Government will be exploring the best approach to improving cargo facilities at the Grantley Adams International Airport as a result of a loan from the Barbados-based Caribbean Development Bank (CDB).
The bank said it was it was lending the Government $714 400 for “an extensive study [which] will be conducted to assess the current and future needs, and the type of infrastructure that will best create a world-class facility”.
Such an upgrade will result in improved international competitiveness and multiple benefits to small and medium enterprises (SMEs) in particular.
The loan was approved by the board of directors of the CDB to the Government of Barbados for the study which will be undertaken by Grantley Adams International Airport Inc. (GAIA), the airport operators.
Among the outcomes of the study will be a gap analysis of the existing operations/physical infrastructure and proposed operations/ infrastructure required to accommodate projected cargo opportunities and facility demand; security considerations to applicable international standards, for both operations and physical infrastructure, and developing and presenting physical development options, including, but not limited to, recommendations as to the type of operation(s) (optimal mix and layout of floor space) that should be provided for each of the proposed options.
“Investments in improved logistics and supply chain management can help maximise opportunities that exist for improvement in the productivity of the transportation system. Trade logistics in Barbados require institutional reform and investment in infrastructure in order to improve efficiency in the processing goods and services in trade. The development of modern air cargo facilitation will be critical in achieving this goal,” said Dr Carla Barnett, CDB’s vice-president of operations, following the recent meeting.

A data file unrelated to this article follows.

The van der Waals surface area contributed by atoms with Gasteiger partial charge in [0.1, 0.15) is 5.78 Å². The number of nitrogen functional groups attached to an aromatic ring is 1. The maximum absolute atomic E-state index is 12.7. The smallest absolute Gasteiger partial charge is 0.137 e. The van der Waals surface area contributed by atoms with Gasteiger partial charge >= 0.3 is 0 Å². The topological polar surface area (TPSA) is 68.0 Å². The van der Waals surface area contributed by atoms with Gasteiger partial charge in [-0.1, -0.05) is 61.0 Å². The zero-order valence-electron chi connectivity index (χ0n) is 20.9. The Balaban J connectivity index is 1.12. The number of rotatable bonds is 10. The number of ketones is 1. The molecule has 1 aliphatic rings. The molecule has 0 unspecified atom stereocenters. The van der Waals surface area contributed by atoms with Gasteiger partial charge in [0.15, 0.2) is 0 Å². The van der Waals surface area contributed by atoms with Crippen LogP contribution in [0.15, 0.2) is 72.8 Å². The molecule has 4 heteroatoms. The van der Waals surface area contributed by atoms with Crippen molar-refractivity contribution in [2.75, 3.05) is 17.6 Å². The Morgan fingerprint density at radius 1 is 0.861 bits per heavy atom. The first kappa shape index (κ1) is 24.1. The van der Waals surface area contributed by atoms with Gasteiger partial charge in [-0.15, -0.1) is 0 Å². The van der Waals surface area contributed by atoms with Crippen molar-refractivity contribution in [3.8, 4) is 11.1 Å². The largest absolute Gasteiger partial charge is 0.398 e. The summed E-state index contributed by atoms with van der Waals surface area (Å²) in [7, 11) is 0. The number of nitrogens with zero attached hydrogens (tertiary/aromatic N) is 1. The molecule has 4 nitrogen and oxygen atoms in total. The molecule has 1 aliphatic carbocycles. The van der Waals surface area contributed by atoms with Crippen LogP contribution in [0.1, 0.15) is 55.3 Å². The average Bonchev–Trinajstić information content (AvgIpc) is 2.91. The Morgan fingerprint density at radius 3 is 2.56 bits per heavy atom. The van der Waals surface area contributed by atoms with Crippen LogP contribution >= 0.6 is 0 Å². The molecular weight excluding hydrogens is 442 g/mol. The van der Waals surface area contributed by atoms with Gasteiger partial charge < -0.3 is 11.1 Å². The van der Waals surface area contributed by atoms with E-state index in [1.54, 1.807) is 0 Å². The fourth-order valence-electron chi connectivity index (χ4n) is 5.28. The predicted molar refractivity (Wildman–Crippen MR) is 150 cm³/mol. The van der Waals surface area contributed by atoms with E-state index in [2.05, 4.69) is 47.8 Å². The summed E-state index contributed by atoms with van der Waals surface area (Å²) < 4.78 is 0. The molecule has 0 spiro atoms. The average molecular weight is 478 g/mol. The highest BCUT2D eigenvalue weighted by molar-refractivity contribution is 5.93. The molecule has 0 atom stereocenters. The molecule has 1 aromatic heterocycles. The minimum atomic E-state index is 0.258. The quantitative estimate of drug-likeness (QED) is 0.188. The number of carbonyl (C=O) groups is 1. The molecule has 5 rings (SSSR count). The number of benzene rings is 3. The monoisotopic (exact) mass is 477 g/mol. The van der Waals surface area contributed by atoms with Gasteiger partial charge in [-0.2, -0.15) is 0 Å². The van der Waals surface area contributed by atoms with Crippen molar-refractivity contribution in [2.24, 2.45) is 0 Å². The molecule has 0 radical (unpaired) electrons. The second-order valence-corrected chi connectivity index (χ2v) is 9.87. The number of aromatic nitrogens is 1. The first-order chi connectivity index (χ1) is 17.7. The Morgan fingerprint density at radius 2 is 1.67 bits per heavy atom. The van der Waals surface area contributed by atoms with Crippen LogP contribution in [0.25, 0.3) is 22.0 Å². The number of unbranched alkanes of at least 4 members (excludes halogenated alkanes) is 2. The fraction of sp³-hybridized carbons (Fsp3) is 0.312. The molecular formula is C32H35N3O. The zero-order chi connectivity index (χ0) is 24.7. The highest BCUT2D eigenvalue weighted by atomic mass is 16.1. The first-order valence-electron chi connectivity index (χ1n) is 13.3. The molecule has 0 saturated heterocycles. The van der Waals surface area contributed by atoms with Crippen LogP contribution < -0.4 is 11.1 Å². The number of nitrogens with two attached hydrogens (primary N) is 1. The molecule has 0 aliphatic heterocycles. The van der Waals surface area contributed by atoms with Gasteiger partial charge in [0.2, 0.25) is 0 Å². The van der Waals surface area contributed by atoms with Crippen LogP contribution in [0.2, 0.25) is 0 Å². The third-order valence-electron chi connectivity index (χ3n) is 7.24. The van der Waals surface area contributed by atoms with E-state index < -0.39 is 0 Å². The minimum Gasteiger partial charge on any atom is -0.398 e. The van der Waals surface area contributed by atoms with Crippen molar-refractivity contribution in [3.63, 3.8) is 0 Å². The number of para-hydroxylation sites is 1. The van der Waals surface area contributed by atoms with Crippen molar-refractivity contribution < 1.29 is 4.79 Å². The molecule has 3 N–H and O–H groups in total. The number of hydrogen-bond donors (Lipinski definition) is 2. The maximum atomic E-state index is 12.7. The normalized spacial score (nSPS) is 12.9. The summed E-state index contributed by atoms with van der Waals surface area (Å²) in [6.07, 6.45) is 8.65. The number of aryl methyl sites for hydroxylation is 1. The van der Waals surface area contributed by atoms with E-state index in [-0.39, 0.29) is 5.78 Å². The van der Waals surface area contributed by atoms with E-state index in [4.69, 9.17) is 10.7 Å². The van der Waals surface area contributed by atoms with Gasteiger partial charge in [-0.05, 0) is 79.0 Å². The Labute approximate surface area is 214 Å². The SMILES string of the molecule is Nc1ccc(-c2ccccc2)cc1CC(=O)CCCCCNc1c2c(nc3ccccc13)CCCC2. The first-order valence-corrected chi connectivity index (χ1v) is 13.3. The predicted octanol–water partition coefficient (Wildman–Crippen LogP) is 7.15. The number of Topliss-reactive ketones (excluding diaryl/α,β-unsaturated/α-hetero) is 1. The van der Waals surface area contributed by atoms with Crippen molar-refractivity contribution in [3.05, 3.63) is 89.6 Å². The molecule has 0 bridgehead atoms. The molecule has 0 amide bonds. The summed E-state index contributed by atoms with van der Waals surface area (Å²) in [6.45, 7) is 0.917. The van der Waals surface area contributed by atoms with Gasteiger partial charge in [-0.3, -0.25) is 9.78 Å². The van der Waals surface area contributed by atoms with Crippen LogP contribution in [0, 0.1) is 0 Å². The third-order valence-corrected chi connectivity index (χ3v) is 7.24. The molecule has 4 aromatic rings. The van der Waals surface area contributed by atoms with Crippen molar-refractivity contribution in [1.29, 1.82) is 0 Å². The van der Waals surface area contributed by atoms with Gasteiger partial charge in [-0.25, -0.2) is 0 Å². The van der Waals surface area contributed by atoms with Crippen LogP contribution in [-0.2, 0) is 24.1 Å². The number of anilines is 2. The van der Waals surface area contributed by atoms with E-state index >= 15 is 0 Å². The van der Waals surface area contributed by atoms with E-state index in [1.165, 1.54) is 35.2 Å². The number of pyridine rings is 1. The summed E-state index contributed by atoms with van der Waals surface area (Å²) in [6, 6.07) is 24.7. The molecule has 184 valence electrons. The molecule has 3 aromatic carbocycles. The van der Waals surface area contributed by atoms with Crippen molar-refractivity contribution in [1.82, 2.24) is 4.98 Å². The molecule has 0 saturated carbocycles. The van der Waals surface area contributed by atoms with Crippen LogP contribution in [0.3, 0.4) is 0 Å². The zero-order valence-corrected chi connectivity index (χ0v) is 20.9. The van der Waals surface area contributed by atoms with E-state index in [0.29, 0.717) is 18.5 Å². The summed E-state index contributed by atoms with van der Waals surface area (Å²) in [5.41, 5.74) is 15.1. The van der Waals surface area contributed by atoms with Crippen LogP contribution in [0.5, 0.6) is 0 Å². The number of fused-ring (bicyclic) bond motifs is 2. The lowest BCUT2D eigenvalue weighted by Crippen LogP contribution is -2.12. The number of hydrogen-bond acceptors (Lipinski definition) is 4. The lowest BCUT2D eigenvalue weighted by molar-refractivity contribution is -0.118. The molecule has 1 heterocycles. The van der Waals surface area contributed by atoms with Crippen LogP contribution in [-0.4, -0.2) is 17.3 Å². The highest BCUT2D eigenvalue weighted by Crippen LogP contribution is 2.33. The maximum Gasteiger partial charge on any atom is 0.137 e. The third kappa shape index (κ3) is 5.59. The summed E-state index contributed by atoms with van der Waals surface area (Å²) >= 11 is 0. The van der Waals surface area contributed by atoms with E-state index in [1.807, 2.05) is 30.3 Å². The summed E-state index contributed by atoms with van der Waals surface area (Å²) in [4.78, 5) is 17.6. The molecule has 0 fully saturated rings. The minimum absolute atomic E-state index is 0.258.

According to data published by GAIA Inc., in 2013 the airport loaded 8.2 million tonnes of cargo and unloaded 12.1 million tonnes.
CDB’s Country Strategy Paper 2010 to 2013 Barbados identified the high cost of doing business as a major issue affecting the international competitiveness of local businesses. Small businesses are especially vulnerable to high cost structures and the services industry is dominated by time-defined international transactions.
Improved air cargo operations enhance the opportunity to leverage logistics and supply change management to enhance trade facilitation.